Overweight and chronic joint pain
There are several known causes for the development of osteoarthritis. The reason for most of them is overloading the joints. This may occur as a result of many things, including having more body weight than the muscles can support. Being overweight is not necessarily the sole reason for developing osteoarthritis – but it can increase the risk. Being overweight puts more stress on the joints, which means that the cartilage may breach down more quickly than in a person of normal weight.
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Being overweight and osteoarthritis
Our bodies are not designed for prolonged overloading. If you are carrying more body weight than your muscles can support, your joints are under more strain and this increases the risk of developing osteoarthritis. This means that it is more important to have strong muscles than to be slim. In addition, being overweight could affect movement and loading patterns negatively. This means that a person who is seriously overweight could be forced to move in a way that puts more load on the joints.
In general terms, overweight people also move less than people of normal weight. Since physical activity is one of the most important factors in treating osteoarthritis, this can also be problematic. Movement stimulates the regeneration of cartilage while strengthening the muscles around the joints. Stronger muscles can help support and relieve the joint, which reduces the symptoms of osteoarthritis.
Just a small amount of weight loss can make a major difference for someone who is overweight and has osteoarthritis. Weight loss through training therefore has many benefits.
There is more information here about losing weight through training.
Diet and exercise can reduce both excess weight and osteoarthritis
According to the National Board of Health and Welfare in Sweden as well as international organizations and research, lifestyle changes are the best medicine for osteoarthritis. This means a combination of diet and exercise. This is particularly important for someone who is carrying a few extra pounds.
However, it is important to understand that it does not necessarily mean major changes. One step towards a healthier diet could be to eat fruit instead of a cookie. Or to drink water instead of sodas. Or perhaps to cut back on the consumption of alcohol. Each individual should identify areas where they can be healthier for themselves. Training does not necessarily mean a sweaty gym session. A few minutes a day at home with a kitchen chair can make a big difference if you have osteoarthritis.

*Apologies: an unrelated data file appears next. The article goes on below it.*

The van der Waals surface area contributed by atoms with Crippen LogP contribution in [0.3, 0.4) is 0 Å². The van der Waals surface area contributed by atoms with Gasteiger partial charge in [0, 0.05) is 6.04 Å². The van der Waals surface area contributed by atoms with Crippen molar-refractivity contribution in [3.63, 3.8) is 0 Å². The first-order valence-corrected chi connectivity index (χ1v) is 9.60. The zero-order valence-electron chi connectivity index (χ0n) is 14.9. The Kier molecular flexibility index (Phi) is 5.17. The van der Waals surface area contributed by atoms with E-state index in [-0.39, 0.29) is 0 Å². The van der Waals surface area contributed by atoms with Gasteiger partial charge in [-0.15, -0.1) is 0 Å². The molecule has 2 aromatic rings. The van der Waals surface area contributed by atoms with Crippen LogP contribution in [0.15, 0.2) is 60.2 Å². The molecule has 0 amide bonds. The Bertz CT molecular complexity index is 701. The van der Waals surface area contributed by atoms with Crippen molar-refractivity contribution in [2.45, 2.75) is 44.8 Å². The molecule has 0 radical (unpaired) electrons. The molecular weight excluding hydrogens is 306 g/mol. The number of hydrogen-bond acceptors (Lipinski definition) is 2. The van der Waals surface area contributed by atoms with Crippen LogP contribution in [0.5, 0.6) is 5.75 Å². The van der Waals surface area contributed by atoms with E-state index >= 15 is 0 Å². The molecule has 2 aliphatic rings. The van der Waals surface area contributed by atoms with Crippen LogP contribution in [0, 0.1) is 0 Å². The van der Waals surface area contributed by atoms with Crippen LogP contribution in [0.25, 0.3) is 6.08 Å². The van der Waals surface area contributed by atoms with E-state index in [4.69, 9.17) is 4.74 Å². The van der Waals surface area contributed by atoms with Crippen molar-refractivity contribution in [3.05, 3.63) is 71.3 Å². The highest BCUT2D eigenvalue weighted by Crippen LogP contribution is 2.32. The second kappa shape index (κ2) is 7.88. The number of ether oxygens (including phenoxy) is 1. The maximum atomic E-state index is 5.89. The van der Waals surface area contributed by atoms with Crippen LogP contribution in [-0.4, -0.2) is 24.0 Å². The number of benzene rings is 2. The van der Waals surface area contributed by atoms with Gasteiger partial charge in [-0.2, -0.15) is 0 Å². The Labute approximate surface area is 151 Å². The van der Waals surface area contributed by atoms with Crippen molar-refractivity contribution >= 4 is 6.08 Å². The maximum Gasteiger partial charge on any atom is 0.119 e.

Read more about losing weight through diet.
Training helps both increase the quality of your cartilage and the ability of your muscles to relieve the joint. At the same time, you can practice new patterns of loading to prevent future problems. It can be advisable to contact a physiotherapist to get a customized training program. They will also help you ensure that you are carrying out the exercises properly.
Stronger muscles are more important than weight loss if you are overweight
Many people equate losing weight with decreasing fat deposits. However, these are two separate processes. Losing weight is not the only key intervention for people who are overweight. Instead, it is important to decrease fat deposits at the same time as retaining or increasing muscle mass. Since muscles weigh more than fat, this will not necessarily result in weight loss. Therefore, it can be better to use your waist size instead of the scales as your measurement standard.
Getting started with training despite being overweight with joint pain
Excess weight or osteoarthritis symptoms will not disappear overnight. So, it is important to look at it over the long-term and as a whole when you set up your diet and training plan. Quick shortcuts and strict diets are not sustainable over long periods. The person should therefore find minor changes that can be continued for the rest of their life. Above all, it is important not to push your training too hard at the start. This can result in injuries and illnesses that reduce your motivation and hamper further progress. It may be a good idea to start going for walks and doing adapted exercises and to gradually build up the training. A physiotherapist or personal trainer can be extremely helpful here.
Read more about how your eating habits affect your osteoarthritis.